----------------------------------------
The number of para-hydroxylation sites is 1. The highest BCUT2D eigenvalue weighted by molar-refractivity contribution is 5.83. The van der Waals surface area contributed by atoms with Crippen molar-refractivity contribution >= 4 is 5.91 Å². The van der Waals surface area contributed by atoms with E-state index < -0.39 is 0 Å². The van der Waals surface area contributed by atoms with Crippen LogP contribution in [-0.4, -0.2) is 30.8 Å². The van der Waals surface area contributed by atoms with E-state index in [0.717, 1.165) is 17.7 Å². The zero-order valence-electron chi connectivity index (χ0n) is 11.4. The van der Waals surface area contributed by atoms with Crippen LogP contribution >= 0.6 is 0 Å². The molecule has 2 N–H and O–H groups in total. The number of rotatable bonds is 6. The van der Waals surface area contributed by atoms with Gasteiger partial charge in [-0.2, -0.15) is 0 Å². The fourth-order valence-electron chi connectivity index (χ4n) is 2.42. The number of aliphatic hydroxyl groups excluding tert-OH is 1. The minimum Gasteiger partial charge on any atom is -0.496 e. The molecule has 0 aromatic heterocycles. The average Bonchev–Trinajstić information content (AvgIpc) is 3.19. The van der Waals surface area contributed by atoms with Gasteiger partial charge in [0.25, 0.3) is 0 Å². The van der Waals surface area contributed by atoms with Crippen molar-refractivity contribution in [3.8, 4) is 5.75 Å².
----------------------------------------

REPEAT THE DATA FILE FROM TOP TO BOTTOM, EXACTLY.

The number of para-hydroxylation sites is 1. The highest BCUT2D eigenvalue weighted by molar-refractivity contribution is 5.83. The van der Waals surface area contributed by atoms with Crippen molar-refractivity contribution >= 4 is 5.91 Å². The van der Waals surface area contributed by atoms with E-state index < -0.39 is 0 Å². The van der Waals surface area contributed by atoms with Crippen LogP contribution in [-0.4, -0.2) is 30.8 Å². The van der Waals surface area contributed by atoms with E-state index in [0.717, 1.165) is 17.7 Å². The zero-order valence-electron chi connectivity index (χ0n) is 11.4. The van der Waals surface area contributed by atoms with Crippen LogP contribution >= 0.6 is 0 Å². The molecule has 2 N–H and O–H groups in total. The number of rotatable bonds is 6. The van der Waals surface area contributed by atoms with Gasteiger partial charge in [-0.2, -0.15) is 0 Å². The fourth-order valence-electron chi connectivity index (χ4n) is 2.42. The number of aliphatic hydroxyl groups excluding tert-OH is 1. The minimum Gasteiger partial charge on any atom is -0.496 e. The molecule has 0 aromatic heterocycles. The average Bonchev–Trinajstić information content (AvgIpc) is 3.19. The van der Waals surface area contributed by atoms with Gasteiger partial charge in [0.25, 0.3) is 0 Å². The van der Waals surface area contributed by atoms with Crippen molar-refractivity contribution in [3.8, 4) is 5.75 Å².